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bulldozer clearing brush March 20 Chronological Bible Study

Timeline. Map. Go to today’s Bible reading: Deuteronomy 19, 20, 21, 22

Removing Evil

In North America the month of March is just about the time when land is cleared so that houses and businesses may be built. Clearing physical land is sort of like clearing spiritual land; there are obstacles that need to be removed before the land can be leveled for building. Obstacles create confrontation. Most of us hate confrontation because it is sometimes difficult. People in a job or ministry who become obstacles may resist being removed from their positions; and children and teens sometimes resist correction. Therefore, many tolerate their behavior, or maybe even work around them. What is the result? The lofty ideals we wanted for our family, business, or other organization become tainted or ruined. Parents who do not swiftly discipline the misbehaviors of their children will raise rebellious and spoiled children. Employers who do not deal with the treacherous actions or even laziness of their employees encourage further mischief and discourage industrious workers. Church leaders who do not deal with little offenses in the church let them become big offenses. This causes dissatisfaction, desertion, or possibly even a church split.

In a similar way, Israel had to purge evil in the land they were to inherit or their inheritance would be spoiled. How were they to purge evil? Deuteronomy 12-26 records specific stipulations God gave the Israelites, patterned after the Suzerain Treaties of that day (more…). From these we can learn some principles for purging evil in our own lives and organizations.

Purging Social Injustice

For the Israelites, purging evil first meant removing personal evil from their own community. Murder, accidental deaths, malicious accusations, and theft of property have occurred since the beginning of civilizations. In Israel's theocratic society God instituted regulations to address these crimes. To deal with accidental deaths in Israel, cities of refuge with paved roads were to be built and evenly spaced across their land. There someone might flee from an avenger. These were set up to protect the innocent - not the guilty. If a court of elders determined a person actually committed murder, he was brought out from the city and handed over to the avenger of the family (usually a male close relative) and killed. If a person were found slain, but there were no witnesses, the dead person was taken to the nearest town, and an animal was killed as symbolism of the punishment the slayer should have received, and it was accepted by God (Deuteronomy 21:1-9). Those who falsely accused their brother Israelites of crimes would suffer the same punishment as they intended to pin on the accused. Those who moved boundary stones so they might steal property would also be punished. Any crime required at least two witnesses to have a conviction. If there were a conviction, Moses gave these instructions to the elders:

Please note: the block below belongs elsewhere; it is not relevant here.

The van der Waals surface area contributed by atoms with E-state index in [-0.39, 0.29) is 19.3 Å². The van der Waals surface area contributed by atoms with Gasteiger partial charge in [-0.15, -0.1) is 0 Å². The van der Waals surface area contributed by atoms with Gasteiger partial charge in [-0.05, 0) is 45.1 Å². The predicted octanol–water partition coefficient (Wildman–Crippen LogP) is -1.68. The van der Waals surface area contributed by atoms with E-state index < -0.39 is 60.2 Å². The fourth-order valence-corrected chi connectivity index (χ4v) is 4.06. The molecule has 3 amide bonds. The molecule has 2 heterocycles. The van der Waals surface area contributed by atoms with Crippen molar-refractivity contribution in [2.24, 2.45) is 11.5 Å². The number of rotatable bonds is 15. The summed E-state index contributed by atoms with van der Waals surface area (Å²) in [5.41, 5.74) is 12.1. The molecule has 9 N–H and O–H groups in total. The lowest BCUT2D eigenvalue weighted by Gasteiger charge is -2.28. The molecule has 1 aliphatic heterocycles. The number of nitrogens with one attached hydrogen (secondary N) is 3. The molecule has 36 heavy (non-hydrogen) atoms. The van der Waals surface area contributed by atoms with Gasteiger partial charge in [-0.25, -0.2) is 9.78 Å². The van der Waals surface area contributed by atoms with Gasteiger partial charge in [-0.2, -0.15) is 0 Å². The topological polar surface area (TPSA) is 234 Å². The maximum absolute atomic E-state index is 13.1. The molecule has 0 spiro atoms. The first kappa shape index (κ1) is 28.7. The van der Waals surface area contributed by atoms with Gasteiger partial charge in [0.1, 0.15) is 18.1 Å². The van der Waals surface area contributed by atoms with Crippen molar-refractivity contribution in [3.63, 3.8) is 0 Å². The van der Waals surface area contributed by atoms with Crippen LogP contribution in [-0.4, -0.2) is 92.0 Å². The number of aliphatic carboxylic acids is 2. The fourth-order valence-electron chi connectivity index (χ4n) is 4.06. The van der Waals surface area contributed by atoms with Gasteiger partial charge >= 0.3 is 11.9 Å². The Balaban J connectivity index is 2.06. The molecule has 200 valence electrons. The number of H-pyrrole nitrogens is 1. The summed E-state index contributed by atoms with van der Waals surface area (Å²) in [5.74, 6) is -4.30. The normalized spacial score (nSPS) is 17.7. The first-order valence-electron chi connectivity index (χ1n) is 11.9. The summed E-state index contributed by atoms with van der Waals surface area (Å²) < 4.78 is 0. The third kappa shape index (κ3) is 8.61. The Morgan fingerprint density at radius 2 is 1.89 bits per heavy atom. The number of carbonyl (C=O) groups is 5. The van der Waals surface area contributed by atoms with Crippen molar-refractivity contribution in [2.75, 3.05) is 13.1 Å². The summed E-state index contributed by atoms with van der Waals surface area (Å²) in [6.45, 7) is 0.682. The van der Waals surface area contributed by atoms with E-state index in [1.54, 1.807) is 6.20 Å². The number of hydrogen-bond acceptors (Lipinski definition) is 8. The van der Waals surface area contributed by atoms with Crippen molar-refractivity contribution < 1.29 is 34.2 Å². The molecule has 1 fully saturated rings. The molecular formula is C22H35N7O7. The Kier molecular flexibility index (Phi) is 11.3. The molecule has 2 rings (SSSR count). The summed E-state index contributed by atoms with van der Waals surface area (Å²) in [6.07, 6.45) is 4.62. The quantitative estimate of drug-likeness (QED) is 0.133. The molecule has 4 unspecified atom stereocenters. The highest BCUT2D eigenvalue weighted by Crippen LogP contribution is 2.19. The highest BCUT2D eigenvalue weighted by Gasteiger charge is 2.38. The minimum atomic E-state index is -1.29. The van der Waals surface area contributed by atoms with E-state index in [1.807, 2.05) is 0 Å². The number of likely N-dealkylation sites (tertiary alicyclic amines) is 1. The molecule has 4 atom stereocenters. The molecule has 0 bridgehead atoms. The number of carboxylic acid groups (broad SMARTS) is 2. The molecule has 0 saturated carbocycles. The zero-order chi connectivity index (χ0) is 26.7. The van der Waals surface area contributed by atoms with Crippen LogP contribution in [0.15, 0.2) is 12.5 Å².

You must purge the evil from among you. The rest of the people will hear of this and be afraid, and never again will such an evil thing be done among you. Show no pity: life for life, eye for eye, tooth for tooth, hand for hand, foot for foot (Deuteronomy 19:19b-21, NIV).

Our government must act with fairness and justice if we are to purge the corruption in our society. The innocent must be protected and the guilty must be punished. The same principle is true in our families and other organizations.

Purging National Threats

Israel was in a holy war, so purging evil also included completely wiping out all the extremely wicked and idolatrous cities in Canaan. These the Israelites were to dispossess. If they did not destroy them, the Israelites would soon be worshipping their gods, falling into sin, and losing their inheritance (Deuteronomy 20:18). America is not in a holy war, but our government should still actively prevent evil influences from invading and corrupting our country.